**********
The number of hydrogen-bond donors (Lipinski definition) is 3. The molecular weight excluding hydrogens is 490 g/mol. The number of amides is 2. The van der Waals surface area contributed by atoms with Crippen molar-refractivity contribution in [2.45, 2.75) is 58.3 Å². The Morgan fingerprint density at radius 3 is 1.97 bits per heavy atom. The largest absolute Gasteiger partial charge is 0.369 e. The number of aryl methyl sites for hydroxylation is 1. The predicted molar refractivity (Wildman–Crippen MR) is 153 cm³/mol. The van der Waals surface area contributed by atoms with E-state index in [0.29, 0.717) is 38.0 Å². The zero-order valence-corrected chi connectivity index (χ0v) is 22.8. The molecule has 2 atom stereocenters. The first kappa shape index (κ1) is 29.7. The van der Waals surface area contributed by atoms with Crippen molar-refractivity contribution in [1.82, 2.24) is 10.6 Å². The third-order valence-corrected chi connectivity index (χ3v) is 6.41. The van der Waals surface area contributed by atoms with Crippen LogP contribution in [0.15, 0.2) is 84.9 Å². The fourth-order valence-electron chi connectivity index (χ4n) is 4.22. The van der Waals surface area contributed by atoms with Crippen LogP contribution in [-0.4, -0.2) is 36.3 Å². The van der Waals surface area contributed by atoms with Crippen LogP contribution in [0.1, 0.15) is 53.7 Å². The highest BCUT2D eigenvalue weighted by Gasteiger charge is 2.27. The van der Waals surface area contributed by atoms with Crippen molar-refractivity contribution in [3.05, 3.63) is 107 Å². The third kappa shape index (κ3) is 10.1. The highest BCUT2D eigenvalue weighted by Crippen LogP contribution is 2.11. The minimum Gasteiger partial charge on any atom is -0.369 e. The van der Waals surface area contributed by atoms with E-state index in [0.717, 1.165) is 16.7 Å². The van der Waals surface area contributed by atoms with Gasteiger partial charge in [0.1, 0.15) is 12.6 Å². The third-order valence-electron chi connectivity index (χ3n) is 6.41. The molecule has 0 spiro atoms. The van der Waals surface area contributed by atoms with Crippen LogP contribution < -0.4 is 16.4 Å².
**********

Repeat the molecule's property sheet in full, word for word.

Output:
The number of hydrogen-bond donors (Lipinski definition) is 3. The molecular weight excluding hydrogens is 490 g/mol. The number of amides is 2. The van der Waals surface area contributed by atoms with Crippen molar-refractivity contribution in [2.45, 2.75) is 58.3 Å². The Morgan fingerprint density at radius 3 is 1.97 bits per heavy atom. The largest absolute Gasteiger partial charge is 0.369 e. The number of aryl methyl sites for hydroxylation is 1. The predicted molar refractivity (Wildman–Crippen MR) is 153 cm³/mol. The van der Waals surface area contributed by atoms with E-state index in [0.29, 0.717) is 38.0 Å². The zero-order valence-corrected chi connectivity index (χ0v) is 22.8. The molecule has 2 atom stereocenters. The first kappa shape index (κ1) is 29.7. The van der Waals surface area contributed by atoms with Crippen molar-refractivity contribution in [1.82, 2.24) is 10.6 Å². The third-order valence-corrected chi connectivity index (χ3v) is 6.41. The van der Waals surface area contributed by atoms with Crippen LogP contribution in [0.15, 0.2) is 84.9 Å². The fourth-order valence-electron chi connectivity index (χ4n) is 4.22. The van der Waals surface area contributed by atoms with Crippen LogP contribution in [-0.4, -0.2) is 36.3 Å². The van der Waals surface area contributed by atoms with Crippen LogP contribution in [0.1, 0.15) is 53.7 Å². The highest BCUT2D eigenvalue weighted by Gasteiger charge is 2.27. The van der Waals surface area contributed by atoms with Crippen molar-refractivity contribution in [3.05, 3.63) is 107 Å². The third kappa shape index (κ3) is 10.1. The highest BCUT2D eigenvalue weighted by Crippen LogP contribution is 2.11. The minimum Gasteiger partial charge on any atom is -0.369 e. The van der Waals surface area contributed by atoms with E-state index in [0.717, 1.165) is 16.7 Å². The van der Waals surface area contributed by atoms with Gasteiger partial charge in [0.1, 0.15) is 12.6 Å². The third-order valence-electron chi connectivity index (χ3n) is 6.41. The molecule has 0 spiro atoms. The van der Waals surface area contributed by atoms with Crippen LogP contribution < -0.4 is 16.4 Å².